This is definitely “actions speak louder” advice. So what can you do today to serve your spouse?
Make your thoughts and feelings known
Raise your hand if you’ve ever had the “How can I know what you wanted? I can’t read your mind!” argument? As you add more and more years to your marriage, you will have some basic understanding of your spouse's habits and potential reactions to things; it’s still just not possible to know everything that goes on in their head without communication.
So even if you’re an internal processor, learn to verbalize your expectations, feelings, concerns, and needs. By doing this you will stop many misunderstandings and arguments before they begin! You might actually get what you wanted to begin with.
Something I’m personally working on: Instead of saying “nothing” when I’m asked what’s wrong, I’m trying out a new script. “I’m feeling something that I need to work through right now, I’ll tell you when I’m ready.” That gives me a minute to collect myself and take ownership of my emotions, but it also signals to Jake that he won’t have to try to read my mind.
For women, being vulnerable with their sisters or friends can be very easy. Men tend to confide in a few of their closest friends. When you married your partner you chose someone who, when the relationship is nurtured, should be your best friend and confidant.
Being vulnerable is taking a risk by showing the parts of you that are not normally on display. This could be your past, experiences you’ve had, feelings and emotions, needs, anything that you wouldn’t share with just anyone. They need to be met with a kind heart, grace, forgiveness in some cases, and support.
Opening up to someone isn’t an easy thing to do, but if you both create a safe environment to share, your trust and intimacy will grow considerably.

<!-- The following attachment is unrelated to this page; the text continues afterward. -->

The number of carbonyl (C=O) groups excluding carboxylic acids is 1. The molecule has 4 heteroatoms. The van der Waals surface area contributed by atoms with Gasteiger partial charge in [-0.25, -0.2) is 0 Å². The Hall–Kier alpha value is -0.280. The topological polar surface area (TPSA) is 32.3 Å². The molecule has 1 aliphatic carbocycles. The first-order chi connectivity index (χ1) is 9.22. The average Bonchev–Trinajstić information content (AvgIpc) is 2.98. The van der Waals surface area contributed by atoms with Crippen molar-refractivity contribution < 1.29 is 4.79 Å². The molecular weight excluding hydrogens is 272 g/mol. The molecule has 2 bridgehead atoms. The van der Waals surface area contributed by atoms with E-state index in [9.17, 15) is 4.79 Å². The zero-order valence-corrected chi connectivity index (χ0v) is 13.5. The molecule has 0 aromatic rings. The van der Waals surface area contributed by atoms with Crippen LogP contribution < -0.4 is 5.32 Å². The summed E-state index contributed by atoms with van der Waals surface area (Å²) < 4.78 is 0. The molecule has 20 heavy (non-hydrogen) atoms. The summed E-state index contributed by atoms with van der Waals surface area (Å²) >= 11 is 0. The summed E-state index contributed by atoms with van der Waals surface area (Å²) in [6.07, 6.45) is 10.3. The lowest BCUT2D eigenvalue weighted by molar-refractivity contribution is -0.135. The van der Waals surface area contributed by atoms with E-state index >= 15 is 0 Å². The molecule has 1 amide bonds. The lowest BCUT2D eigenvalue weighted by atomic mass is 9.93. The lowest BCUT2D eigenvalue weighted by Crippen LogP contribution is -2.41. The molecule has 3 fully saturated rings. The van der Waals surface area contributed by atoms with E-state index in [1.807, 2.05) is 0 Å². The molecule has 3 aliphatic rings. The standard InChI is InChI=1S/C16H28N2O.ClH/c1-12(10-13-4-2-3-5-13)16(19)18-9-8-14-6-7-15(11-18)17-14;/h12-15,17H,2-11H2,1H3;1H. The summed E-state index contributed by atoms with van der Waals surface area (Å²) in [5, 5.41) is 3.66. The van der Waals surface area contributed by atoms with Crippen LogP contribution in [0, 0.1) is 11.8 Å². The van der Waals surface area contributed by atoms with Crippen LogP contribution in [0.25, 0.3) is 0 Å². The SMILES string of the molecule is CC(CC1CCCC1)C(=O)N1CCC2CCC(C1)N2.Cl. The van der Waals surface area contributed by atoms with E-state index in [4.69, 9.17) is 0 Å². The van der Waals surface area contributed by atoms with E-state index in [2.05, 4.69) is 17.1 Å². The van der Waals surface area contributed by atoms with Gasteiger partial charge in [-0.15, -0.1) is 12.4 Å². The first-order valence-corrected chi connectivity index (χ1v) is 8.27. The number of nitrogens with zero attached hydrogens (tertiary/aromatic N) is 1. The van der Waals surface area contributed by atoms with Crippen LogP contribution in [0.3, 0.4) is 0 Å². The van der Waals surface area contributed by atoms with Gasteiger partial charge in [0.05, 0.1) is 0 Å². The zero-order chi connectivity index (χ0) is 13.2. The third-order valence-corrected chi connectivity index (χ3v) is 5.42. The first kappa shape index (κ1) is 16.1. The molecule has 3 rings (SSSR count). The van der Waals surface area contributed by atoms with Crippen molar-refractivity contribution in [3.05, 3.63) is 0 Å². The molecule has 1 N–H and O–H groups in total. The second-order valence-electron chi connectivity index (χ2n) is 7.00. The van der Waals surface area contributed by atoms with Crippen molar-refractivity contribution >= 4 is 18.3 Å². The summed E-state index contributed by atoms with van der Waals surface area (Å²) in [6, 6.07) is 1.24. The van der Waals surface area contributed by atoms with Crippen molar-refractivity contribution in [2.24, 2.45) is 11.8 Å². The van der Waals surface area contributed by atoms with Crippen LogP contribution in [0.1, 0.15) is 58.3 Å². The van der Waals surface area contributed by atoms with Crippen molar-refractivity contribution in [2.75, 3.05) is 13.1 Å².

Stop complaining, nagging and criticizing
These three (super negative btw) actions are just not a productive part of a healthy marriage. They might get you what you want in the short term (or maybe just an indignant spouse), but the damage they do under the surface is huge. This falls under the category of a parent-child relationship marriage, it’s toxic and it breeds resentment and dysfunction.
Bring your concerns to each other in a gentle way. (You catch more flies with honey than vinegar!) If you seek understanding before jumping to an emotional conclusion, then you will be positioning yourself to hear constructively and take action if it’s warranted. Listen carefully to the heart of your spouse when they are being vulnerable by sharing something that bothers them. Work together to solve the issue.
Marriage counseling is a great way to exercise your communication skills. If you’re feeling misunderstood or continually hitting the same sore spots in your disagreements, marriage counseling is a great way to get back on track. Marriage counselors provide you with tools you can use for years to come.
You don’t even have to have any problems to reap benefits. We know many healthy couples who schedule their marriage counseling just like they do their dentists appointments.
There will never be a time in your marriage that communication won’t be important. Communication isn’t simply the words you use. You communicate with your looks/facial expressions, the tone of your voice, how well you listen and of course the way you react. You will communicate really well in one season and then not in the next. So always try to be aware of your circumstances and give grace when it’s needed, but don’t be afraid to remind each other that you need to talk through things.
Thought of an area you could be a little better at communicating? Grab your spouse and start it today! If you’re both working towards your goal of unity, when one of you begins something that shows benefits for your marriage the other will follow.
Identify one area that you need to improve your communication. If you’re working this through with your spouse, talk about why this area is difficult or why you feel that it needs improvement. Own your own flaws and create specific ways you can remind each other of your choice to grow in this area. Once you get this one area down, talk about the next and work on that.